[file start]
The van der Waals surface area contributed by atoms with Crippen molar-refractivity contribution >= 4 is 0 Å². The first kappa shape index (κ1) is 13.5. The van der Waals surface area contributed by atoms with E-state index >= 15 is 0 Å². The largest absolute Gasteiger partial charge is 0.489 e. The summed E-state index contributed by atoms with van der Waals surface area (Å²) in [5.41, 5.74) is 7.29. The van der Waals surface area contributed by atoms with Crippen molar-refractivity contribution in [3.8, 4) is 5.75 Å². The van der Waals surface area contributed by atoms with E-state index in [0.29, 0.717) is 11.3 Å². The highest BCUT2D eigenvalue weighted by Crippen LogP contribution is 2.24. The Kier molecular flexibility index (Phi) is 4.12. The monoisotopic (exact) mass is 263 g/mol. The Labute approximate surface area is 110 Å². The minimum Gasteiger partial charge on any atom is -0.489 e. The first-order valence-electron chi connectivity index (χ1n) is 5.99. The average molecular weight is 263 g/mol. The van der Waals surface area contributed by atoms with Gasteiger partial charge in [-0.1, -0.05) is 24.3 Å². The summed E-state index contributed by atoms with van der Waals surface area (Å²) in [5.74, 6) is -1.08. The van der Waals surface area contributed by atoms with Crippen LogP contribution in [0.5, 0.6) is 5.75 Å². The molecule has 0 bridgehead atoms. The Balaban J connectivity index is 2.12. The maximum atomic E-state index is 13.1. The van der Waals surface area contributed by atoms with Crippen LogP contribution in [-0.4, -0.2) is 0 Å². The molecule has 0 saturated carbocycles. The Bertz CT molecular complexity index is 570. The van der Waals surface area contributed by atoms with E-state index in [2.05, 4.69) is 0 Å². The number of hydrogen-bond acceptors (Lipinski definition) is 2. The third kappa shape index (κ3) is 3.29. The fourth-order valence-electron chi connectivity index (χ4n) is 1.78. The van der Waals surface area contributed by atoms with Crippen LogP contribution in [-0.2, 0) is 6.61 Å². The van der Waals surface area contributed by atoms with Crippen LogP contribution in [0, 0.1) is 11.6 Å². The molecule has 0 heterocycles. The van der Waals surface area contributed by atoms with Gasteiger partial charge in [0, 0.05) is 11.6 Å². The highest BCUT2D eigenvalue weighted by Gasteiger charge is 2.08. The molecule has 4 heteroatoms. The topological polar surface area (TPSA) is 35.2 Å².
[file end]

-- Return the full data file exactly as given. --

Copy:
The van der Waals surface area contributed by atoms with Crippen molar-refractivity contribution >= 4 is 0 Å². The first kappa shape index (κ1) is 13.5. The van der Waals surface area contributed by atoms with E-state index >= 15 is 0 Å². The largest absolute Gasteiger partial charge is 0.489 e. The summed E-state index contributed by atoms with van der Waals surface area (Å²) in [5.41, 5.74) is 7.29. The van der Waals surface area contributed by atoms with Crippen molar-refractivity contribution in [3.8, 4) is 5.75 Å². The van der Waals surface area contributed by atoms with E-state index in [0.29, 0.717) is 11.3 Å². The highest BCUT2D eigenvalue weighted by Crippen LogP contribution is 2.24. The Kier molecular flexibility index (Phi) is 4.12. The monoisotopic (exact) mass is 263 g/mol. The Labute approximate surface area is 110 Å². The minimum Gasteiger partial charge on any atom is -0.489 e. The first-order valence-electron chi connectivity index (χ1n) is 5.99. The average molecular weight is 263 g/mol. The van der Waals surface area contributed by atoms with Gasteiger partial charge in [-0.1, -0.05) is 24.3 Å². The summed E-state index contributed by atoms with van der Waals surface area (Å²) in [5.74, 6) is -1.08. The van der Waals surface area contributed by atoms with Crippen LogP contribution in [0.5, 0.6) is 5.75 Å². The molecule has 0 bridgehead atoms. The Balaban J connectivity index is 2.12. The maximum atomic E-state index is 13.1. The van der Waals surface area contributed by atoms with Crippen LogP contribution in [-0.4, -0.2) is 0 Å². The molecule has 0 saturated carbocycles. The Bertz CT molecular complexity index is 570. The van der Waals surface area contributed by atoms with E-state index in [2.05, 4.69) is 0 Å². The number of hydrogen-bond acceptors (Lipinski definition) is 2. The third kappa shape index (κ3) is 3.29. The fourth-order valence-electron chi connectivity index (χ4n) is 1.78. The van der Waals surface area contributed by atoms with Crippen LogP contribution in [-0.2, 0) is 6.61 Å². The van der Waals surface area contributed by atoms with Crippen LogP contribution in [0, 0.1) is 11.6 Å². The molecule has 0 heterocycles. The van der Waals surface area contributed by atoms with Gasteiger partial charge in [0, 0.05) is 11.6 Å². The highest BCUT2D eigenvalue weighted by Gasteiger charge is 2.08. The molecule has 4 heteroatoms. The topological polar surface area (TPSA) is 35.2 Å².